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Richmond Apartments’ Performance Surges

Effective Rent Growth in Top 5 Nationally

By Dave Sorter | Friday, October 6, 2017

 

To say that the Richmond apartment market performance has made a comeback in the past year would be an understatement. An exceptional rise in job gains and job growth, combined with a limited amount of new supply has lifted Virgina’s capital into the top 5 for effective rent growth among major markets the past few months.

Richmond apartments’ annual effective rent growth was 4.5% in September, some 222 bps above the 2.3% recorded one year earlier, according to apartment market surveys from Axiometrics, a RealPage company. The occupancy rate also has spiked, reaching 95.9% last month, up from 95.1% in September 2016 and 94.7% in September 2015.


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The reason for the rapid rise in Richmond’s apartment market performance is simple: Demand has surged while very little new supply has entered the equation. Richmond employers added 16,200 jobs in the 12 months ending August 2017 (the latest local data available) and 26,900 jobs in the two years ending August. Those new jobs translated to 2.4% annual job growth in August, far above the 1.4% recorded in the nation and the 1.5% reported in the commonwealth.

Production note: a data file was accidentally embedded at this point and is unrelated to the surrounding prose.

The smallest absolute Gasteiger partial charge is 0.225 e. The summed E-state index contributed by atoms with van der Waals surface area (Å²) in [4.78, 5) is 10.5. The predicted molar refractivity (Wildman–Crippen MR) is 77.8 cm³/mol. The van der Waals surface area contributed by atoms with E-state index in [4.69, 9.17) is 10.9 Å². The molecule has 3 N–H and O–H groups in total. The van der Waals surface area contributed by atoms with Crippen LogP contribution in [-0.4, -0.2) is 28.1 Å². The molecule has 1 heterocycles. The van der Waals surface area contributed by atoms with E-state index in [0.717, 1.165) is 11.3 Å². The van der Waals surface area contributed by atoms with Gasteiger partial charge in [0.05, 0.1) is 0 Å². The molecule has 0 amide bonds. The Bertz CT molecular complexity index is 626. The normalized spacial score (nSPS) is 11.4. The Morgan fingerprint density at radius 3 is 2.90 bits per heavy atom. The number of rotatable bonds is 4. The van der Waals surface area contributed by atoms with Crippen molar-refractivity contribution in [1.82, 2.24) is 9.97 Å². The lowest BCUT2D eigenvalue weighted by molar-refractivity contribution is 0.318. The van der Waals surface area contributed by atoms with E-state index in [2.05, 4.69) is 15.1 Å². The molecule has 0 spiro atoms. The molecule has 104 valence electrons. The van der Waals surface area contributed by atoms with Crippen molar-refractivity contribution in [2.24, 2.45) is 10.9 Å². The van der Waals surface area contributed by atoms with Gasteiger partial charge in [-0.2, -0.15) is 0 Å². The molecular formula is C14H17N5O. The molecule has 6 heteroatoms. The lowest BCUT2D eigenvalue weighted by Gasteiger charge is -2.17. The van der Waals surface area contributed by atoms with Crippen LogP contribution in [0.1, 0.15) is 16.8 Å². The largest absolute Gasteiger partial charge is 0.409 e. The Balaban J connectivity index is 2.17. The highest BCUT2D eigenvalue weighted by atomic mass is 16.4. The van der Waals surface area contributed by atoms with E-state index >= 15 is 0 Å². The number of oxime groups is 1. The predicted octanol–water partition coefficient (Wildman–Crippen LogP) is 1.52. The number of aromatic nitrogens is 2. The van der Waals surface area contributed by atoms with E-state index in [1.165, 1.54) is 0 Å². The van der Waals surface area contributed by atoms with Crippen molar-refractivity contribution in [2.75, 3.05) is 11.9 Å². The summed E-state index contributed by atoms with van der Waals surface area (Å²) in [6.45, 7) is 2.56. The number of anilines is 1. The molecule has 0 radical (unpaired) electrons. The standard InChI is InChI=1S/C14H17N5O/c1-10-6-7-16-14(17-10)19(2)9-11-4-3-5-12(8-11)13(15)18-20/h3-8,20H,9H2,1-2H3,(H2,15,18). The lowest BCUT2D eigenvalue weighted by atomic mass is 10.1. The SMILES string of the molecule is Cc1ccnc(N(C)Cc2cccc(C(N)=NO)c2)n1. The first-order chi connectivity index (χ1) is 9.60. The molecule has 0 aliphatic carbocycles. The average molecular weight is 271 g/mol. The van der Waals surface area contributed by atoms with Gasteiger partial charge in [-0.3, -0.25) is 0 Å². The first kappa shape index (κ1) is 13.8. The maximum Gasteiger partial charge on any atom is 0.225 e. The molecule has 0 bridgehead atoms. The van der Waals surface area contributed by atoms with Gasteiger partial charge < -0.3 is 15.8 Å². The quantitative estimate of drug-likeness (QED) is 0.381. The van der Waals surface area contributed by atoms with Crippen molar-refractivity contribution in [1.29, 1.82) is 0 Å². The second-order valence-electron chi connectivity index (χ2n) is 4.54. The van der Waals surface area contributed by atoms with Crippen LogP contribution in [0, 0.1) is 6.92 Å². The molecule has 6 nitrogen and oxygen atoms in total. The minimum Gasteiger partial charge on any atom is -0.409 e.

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While Trade, Transportation and Utilities has the most jobs in the area – thanks largely to the headquarters of Dominion Energy, a large electricity provider in Virginia, the Construction sector had 5.9% more jobs in August 2017 than in August 2016.

Many of those construction jobs have likely been created because of the impending development of the Atlantic Coast Pipeline, a 600-mile transport of natural gas between West Virginia and southern North Carolina. Its path runs through the center of Virginia. Dominion Energy is a part of the joint venture that will build the project, with construction starting within the next couple of months.

Also starting construction is a new 29,000-square-foot building at the American Civil War Museum, which will feature a new main exhibit hall and a preservation center.

So all the new construction workers require living quarters, but the Richmond apartment market’s supply chain is small, Just 1,401 new units are scheduled for 2017 delivery in Richmond, down from the cyclical peak of 1,734 delivered last year, according to apartment market surveys. Construction is slated to ramp up a bit in 2018, where 1,604 units have been identified.


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While apartment construction is slow, the market for single-family housing seems to be 9.8% the year before that.

If Richmond’s job growth continues as it has, the demand for Richmond apartments will likely cause more units to be built in the next couple of years. And effective rent growth and the occupancy rate would remain high.

 

Dave Sorter

Dave Sorter

Journalist

Dave Sorter is an award-winning journalist who spent 30 years as a newspaper reporter and editor before joining Axiometrics. He oversees all Axio blogs and newsletters and serves as senior editor of all Axio publications.

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